|Rough Sea, Milton Avery, 1958|
I finally got around to watching Waltz with Bashir last night, Ari Folman's heart-wrenching psychological narrative about uncovering the trauma of war and in particular, his artistic attempt to make sense of Israeli actions during the first Lebanon War. Through the slow, excruciatingly articulate paced attempts to draw himself out of the waters of bloodshed, Folman moves toward a known, horrifying and I would argue, redemptively truthful conclusion of taking responsibility for oneself in the uncovering of repressed events in the Sabra and Shatila refugee camps.
I can't recall a more honest self-portrait of wartime responsibility coming out of Israel and despite the difficult material, I found myself overcome with pride at the willingness to look, to examine, to demonstrate relentlessness in the examination, and then, to have the courage to allow for the final image of the film to be the animated face of recognition on the face of the narrator as the first real photography of the film's ninety minutes is the closing sequence of a Palestinian massacre carried about by Lebanese Christian Phalangists seeking blood revenge for the assassination of Bashir Gemayel.
Folman relied upon the narrative of others to draw his own memories out and key to his interpretive lens was the wisdom culled from two therapists, who help frame his understanding, giving him the strength and the courage to return to the "deep water" of memory.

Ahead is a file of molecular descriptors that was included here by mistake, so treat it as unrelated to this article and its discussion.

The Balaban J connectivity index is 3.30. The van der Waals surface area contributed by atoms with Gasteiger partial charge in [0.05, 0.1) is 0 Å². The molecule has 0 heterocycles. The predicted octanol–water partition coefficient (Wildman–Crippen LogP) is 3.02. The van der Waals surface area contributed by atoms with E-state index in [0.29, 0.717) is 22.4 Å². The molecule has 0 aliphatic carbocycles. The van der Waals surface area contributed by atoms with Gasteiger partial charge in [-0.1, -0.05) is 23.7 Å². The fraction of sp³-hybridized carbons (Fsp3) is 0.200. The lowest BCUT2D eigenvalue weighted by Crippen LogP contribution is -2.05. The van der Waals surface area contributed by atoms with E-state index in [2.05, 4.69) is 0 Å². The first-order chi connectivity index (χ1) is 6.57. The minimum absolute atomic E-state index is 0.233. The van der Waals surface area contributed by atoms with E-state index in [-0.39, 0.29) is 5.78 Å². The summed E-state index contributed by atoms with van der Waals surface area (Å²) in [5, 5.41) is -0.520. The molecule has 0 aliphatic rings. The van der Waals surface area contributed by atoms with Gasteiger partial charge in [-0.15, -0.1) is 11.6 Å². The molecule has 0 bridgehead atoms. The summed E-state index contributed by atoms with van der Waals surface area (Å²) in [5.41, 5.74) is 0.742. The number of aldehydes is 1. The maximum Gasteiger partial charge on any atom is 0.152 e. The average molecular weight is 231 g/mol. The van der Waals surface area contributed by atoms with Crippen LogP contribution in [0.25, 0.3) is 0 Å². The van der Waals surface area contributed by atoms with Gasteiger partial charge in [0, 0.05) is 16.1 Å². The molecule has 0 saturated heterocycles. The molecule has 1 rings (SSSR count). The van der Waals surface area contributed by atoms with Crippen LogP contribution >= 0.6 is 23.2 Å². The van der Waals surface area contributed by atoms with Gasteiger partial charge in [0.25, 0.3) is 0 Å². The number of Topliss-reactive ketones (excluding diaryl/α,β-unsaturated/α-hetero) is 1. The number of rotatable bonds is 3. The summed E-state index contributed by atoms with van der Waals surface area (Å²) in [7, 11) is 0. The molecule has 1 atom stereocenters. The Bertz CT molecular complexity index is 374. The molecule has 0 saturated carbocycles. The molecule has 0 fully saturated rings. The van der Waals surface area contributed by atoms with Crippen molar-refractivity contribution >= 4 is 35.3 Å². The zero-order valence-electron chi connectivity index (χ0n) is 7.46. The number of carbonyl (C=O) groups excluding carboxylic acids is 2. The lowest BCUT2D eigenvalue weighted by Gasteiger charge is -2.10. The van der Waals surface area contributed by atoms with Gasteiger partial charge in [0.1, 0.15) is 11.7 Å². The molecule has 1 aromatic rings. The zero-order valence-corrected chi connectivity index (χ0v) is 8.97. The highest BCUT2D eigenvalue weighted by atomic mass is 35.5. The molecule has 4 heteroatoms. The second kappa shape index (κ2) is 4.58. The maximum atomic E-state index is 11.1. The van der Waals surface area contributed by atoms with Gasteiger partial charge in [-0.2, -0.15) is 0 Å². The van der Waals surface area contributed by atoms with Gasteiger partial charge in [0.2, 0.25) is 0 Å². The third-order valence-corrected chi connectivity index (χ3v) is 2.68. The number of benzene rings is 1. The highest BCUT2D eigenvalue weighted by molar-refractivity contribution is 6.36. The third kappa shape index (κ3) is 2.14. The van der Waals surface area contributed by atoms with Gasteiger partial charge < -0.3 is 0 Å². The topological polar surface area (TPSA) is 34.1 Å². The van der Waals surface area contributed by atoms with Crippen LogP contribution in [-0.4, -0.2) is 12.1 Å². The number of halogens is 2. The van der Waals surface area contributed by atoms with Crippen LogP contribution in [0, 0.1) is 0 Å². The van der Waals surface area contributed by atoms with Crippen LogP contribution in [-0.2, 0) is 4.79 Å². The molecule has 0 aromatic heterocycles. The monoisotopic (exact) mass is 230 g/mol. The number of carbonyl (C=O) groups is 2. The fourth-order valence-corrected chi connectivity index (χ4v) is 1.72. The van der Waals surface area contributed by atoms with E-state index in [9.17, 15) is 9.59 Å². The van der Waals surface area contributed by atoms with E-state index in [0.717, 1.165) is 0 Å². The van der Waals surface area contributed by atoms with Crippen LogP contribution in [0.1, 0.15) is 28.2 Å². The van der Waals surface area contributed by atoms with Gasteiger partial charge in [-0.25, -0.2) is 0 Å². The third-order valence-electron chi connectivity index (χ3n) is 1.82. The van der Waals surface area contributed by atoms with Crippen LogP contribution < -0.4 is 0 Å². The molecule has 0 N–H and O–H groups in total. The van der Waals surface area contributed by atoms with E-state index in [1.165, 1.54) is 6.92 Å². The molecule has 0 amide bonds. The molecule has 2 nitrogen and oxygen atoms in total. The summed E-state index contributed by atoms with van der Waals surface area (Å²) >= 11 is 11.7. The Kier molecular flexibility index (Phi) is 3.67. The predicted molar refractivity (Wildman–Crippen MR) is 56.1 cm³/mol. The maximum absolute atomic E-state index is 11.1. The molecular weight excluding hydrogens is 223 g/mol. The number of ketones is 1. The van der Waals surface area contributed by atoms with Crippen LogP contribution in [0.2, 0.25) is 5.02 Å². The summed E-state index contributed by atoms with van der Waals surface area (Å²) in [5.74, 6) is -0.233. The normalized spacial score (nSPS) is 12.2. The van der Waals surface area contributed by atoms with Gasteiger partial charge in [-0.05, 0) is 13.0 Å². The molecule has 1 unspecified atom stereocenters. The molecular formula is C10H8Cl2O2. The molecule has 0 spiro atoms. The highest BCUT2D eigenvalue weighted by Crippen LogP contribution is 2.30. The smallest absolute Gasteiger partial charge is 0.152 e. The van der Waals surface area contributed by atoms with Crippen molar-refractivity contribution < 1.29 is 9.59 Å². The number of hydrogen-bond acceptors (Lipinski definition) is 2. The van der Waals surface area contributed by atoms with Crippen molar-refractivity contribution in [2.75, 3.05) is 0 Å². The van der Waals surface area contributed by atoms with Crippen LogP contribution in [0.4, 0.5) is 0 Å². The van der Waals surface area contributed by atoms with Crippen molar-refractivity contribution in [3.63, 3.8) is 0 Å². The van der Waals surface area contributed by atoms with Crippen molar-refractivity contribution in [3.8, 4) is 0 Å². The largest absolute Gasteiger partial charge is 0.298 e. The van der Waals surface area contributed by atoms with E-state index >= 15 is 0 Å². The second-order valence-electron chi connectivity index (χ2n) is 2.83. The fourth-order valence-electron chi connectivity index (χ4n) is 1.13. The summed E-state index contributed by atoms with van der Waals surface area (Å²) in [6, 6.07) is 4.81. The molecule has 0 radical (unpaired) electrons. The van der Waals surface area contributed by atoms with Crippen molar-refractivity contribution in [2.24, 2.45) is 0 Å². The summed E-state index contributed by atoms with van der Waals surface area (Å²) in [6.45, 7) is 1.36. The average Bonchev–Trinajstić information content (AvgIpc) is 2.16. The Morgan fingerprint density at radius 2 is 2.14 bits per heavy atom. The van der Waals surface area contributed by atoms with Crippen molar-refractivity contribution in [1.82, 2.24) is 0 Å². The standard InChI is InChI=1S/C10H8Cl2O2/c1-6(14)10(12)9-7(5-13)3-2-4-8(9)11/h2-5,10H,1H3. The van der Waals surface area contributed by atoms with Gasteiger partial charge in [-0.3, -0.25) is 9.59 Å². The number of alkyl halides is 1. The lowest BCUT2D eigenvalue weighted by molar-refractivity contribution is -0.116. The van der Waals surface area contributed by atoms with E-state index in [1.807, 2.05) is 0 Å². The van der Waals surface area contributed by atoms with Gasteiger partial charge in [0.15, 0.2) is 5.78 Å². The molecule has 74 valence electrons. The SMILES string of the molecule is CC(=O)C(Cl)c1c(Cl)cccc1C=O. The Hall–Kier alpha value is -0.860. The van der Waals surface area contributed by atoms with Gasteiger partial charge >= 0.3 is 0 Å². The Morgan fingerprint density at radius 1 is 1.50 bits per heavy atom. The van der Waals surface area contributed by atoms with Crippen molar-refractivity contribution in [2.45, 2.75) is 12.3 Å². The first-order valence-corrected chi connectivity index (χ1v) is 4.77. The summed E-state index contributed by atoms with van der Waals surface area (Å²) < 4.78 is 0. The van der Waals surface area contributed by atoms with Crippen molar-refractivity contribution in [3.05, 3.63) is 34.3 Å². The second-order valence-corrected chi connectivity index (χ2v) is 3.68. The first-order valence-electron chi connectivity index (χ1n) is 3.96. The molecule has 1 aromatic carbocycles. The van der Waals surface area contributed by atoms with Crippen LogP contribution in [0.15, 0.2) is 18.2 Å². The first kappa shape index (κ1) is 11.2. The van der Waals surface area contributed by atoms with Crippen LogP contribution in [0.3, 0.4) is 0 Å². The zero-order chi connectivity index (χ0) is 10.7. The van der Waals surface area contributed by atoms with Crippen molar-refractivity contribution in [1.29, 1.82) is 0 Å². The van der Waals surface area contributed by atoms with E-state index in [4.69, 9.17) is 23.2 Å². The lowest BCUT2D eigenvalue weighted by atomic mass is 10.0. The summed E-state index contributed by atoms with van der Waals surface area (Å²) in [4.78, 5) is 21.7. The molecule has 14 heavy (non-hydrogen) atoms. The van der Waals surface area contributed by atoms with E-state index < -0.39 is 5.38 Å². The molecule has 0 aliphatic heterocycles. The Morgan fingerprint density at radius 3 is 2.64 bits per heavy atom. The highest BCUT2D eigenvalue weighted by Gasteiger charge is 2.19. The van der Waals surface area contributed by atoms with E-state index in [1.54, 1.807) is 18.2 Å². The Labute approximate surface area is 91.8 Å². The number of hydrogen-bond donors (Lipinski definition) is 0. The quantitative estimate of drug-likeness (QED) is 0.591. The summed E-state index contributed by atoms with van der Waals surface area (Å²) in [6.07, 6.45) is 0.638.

"Bread of falsehood is sweet to a man; but afterwards his mouth shall be filled with gravel." Uncovering traumas means weaning oneself from the images we erect, from the tastes we consume, in order to mask the rough seas of certain disturbing truths.
But as Mishley makes clear, "the spirit of man is the lamp of the Eternal, searching all the inward parts." In reflection and examination there is illumination, and if we are brave enough and daring enough to move into that territory, "mercy and truth will preserve." Facing our darkest manifestations means causing ourselves suffering and pain--no doubt--but "sharp wounds cleanse away evil; so do stripes that reach the inward parts."
The images of this film will not escape you easily. But the lessons wrought from the engagement with them bring hope and mercy to a cruel world.